Monday, November 1, 2010

No punches pulled for "The Surrendered"

The three protagonists of Chang-Rae Lee’s novel The Surrendered are marked by fatalities and tragedy. The depth of the damage they experience appears infinite, and yet all three continue to stay afloat, if not move forward.

June is a dutiful daughter of eleven when her family is ensnared in the brutality of the Korean War. After weeks of starvation on the road with her family, she is the only one who remains of her parents and four siblings. Their deaths are unceremonious; she can do nothing but continue. June survives, but the war marks her indelibly. As the violence peters out, she encounters an American soldier on the road and, despite the reader’s grim expectations, he does nothing but lead her to a home for the other children who have lost their pasts to the war. But the child who was June has vanished, she has grown cruel and withdrawn with her peers and there is little hope of her adoption.

The American soldier is Hector. He is a man who possesses an almost supernatural ability to cheat destruction. He wins any drinking contest because alcohol has no discernible effect on him and the many physical, brutal fights he engages in reward him with wounds that heal with absurd, and for him, frustrating, rapidity. After the death of his father, Hector leaps at the chance to join the army, finding himself in the inferno of Korea, where he continuously confronts horrors and dead bodies with a frightening ease.

The third protagonist is Sylvie. She is the wife of the Reverend Tanner and together they run orphanage where Hector and June wind up. Sylvie has enough terrors and darkness of her own without the lurking shadows of the war in Korea. The only child of missionaries, her family was caught in Manchuria during the conflict between the Japanese and the Chinese and her very existence cost others their lives.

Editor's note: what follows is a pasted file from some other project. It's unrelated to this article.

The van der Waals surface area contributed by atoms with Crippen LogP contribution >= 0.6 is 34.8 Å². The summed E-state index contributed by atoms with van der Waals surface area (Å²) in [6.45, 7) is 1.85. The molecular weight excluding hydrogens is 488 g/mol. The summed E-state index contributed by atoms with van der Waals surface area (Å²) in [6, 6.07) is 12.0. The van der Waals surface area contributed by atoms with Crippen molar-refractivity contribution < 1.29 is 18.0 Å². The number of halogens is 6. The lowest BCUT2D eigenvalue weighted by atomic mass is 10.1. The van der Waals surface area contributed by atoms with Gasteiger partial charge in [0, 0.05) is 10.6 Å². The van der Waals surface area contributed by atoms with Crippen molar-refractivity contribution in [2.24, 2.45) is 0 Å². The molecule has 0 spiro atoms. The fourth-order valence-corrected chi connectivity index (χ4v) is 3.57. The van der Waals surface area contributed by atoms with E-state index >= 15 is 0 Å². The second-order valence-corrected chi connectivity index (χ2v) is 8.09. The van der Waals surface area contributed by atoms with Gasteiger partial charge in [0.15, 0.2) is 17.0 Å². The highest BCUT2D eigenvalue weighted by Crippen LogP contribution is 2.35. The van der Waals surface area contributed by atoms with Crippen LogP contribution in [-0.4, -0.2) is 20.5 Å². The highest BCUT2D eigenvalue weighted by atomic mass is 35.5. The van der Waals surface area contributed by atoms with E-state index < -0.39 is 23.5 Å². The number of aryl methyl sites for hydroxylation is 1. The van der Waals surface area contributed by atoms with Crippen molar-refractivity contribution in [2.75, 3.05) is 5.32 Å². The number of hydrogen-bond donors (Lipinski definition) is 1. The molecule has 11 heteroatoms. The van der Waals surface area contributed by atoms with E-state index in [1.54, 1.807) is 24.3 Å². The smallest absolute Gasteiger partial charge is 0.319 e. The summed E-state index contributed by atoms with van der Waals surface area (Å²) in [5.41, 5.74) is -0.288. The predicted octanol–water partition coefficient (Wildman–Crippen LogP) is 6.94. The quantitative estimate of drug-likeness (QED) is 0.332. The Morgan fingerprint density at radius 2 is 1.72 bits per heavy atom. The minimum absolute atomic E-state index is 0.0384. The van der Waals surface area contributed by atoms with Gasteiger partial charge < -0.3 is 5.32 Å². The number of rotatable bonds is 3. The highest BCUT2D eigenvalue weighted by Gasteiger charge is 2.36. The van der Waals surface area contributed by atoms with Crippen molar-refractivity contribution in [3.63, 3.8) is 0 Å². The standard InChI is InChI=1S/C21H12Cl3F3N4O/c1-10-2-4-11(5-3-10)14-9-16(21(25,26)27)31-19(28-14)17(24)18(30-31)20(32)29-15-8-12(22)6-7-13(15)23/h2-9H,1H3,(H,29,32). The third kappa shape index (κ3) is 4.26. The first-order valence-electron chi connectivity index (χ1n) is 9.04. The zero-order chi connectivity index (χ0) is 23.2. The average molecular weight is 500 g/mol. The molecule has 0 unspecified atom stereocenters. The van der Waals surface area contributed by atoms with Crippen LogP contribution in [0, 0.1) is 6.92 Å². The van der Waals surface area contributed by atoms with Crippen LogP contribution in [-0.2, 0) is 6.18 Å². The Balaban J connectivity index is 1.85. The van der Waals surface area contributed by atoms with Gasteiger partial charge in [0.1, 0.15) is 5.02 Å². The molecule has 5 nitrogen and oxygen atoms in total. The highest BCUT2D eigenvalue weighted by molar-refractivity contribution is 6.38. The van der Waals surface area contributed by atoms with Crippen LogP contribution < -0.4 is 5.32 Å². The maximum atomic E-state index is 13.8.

These three intricately crafted characters are a trio of the ravished. When their paths entwine, the meetings do not remedy the damage of their pasts. Lee lays out his story in swatches and it is with eagerness, but bated breath, that the reader awaits the union of the pieces.

Lee’s descriptions are not vociferously brutal, but the circumstances he describes make your heart pound. The stories are factual and soul splitting. Need is central to these characters’ experiences and the needs of the body are particularly felt. The corporeal desires range from food, to release, to sex. Not one of Lee’s characters is whole and the manners in which they attempt to satiate their need are hardly healing.

Lee treats the mundane details of his story with the same weight as the injustices of war, never putting one above the other in the hierarchy of pain. But the difference is obvious and the author's ability not to stress the point intensifies the poignancy of the discrepancies.

The hand of the author is not invisible in this novel. Sometimes his language ranges obtusely outside the colloquial usage, and at other moments his odd choices are a delicious stamp of authorship. The moments when Lee emerges from the text suggests a certain discomfort with the comforts he so briefly allows his characters. Life is ruthless with them; their suffering does not make them heroes, nor does it make them exempt from further pain.

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